U.S. Vies for a More Chinese-Friendly Tourism Market

Fairbanks AlaskaThe past couple of years in Fairbanks, Alaska were eye-opening for both the local establishments and national travel analysts.

Over the last winter seasons in the country, the second-largest city in the United States experienced a growing trend of affluent Chinese students flying to Fairbanks every March in their spring break.

According to the locals, typically the Chinese students would visit the Arctic Circle and rent cars to drive around the wintry roads and slopes of the state.

Chinese Contributes to the Largest Inbound Market

Fairbanks, along with the many preferred states of wealthy Chinese people class, are still on the verge of learning how to accommodate and maximize the potential market value of this new breed of market.

But, Chris Thompson, CEO of Brand USA assures that all facets of the marketing and advertising organizations are already in the process of helping the travel and tourism industry to become “China ready” — which would include training and teaching the U.S. hospitality industry about the intricate modicums of Chinese tradition — to better provide for their needs.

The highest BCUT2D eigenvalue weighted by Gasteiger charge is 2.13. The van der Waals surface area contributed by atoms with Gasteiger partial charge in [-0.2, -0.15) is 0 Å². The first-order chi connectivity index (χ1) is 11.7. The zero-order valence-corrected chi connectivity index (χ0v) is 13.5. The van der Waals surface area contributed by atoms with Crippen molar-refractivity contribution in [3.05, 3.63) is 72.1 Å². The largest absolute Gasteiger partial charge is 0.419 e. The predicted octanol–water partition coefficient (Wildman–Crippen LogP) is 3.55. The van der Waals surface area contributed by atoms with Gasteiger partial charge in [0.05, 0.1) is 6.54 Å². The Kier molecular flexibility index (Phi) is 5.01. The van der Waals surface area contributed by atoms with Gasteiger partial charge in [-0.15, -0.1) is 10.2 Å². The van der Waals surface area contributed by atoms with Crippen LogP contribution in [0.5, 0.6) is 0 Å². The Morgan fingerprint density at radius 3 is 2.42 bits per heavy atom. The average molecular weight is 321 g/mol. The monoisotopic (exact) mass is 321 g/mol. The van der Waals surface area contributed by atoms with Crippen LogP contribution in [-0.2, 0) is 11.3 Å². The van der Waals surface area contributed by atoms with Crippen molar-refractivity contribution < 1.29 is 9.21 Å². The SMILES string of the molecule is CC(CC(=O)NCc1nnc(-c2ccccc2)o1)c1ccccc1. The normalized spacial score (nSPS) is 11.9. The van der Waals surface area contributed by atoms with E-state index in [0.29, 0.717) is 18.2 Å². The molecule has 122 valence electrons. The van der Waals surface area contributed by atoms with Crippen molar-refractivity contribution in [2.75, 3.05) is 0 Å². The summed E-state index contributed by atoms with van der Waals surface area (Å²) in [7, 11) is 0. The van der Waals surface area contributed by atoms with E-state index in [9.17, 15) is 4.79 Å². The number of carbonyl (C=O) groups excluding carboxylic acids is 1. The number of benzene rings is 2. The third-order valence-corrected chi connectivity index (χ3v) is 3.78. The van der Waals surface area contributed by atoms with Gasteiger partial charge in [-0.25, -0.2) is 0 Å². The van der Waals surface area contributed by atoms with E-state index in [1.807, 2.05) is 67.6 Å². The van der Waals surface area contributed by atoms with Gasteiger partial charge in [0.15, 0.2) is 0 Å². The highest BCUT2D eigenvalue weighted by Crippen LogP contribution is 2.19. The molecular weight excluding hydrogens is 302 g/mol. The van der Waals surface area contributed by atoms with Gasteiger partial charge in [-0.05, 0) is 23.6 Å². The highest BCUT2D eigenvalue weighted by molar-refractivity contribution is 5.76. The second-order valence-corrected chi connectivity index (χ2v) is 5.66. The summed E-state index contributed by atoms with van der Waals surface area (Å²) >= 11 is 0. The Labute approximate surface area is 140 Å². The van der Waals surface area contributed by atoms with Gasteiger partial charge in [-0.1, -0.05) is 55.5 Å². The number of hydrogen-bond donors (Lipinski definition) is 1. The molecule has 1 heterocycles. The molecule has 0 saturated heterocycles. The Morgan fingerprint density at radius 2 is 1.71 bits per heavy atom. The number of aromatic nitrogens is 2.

Travel Weekly reports that in three years’ time, China would become the main contributor for both seasonal and long-term travels in the country.

China in Numbers

Currently, China provides 2 million Chinese visitors year over year in the country. “China has an opportunity to be the greatest contributor to our path to 100 million visitors,” Thompson added.

By transitioning and adapting China ready elements to all sectors of the tourism industry, the U.S. Travel Association (USTA) is confident that it will reach the goal of the incumbent administration of 100 million visitors by 2012.

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The USTA reports that 75 million foreigners visited the country last year, which is an indicator that the tourism generation masterplan of the USTA and all branches of the industry is working smoothly.

The Difference of Chinese Travelers from Other Tourists

Upon the discovery of this trend, many other states are also following suit. But apparently, despite only placing sixth on the largest inbound market source in the U.S. tourism, a Chinese visitor is much more valuable than two or three other foreign visitors combined.

Mike Gallagher, CEO of City pass says, “What’s great about them is they come for about two weeks, and they’ll spend about $7,000 each per trip, the most of anybody in the world because they have the money to do it.”

On the other end, the NYC & Company reports that the Chinese traveler rate slowed to 8% last year after several years of slight improvement. But, once the U.S. tourism sector addresses the U.S. tourism is hopeful that they further set this market to the next level.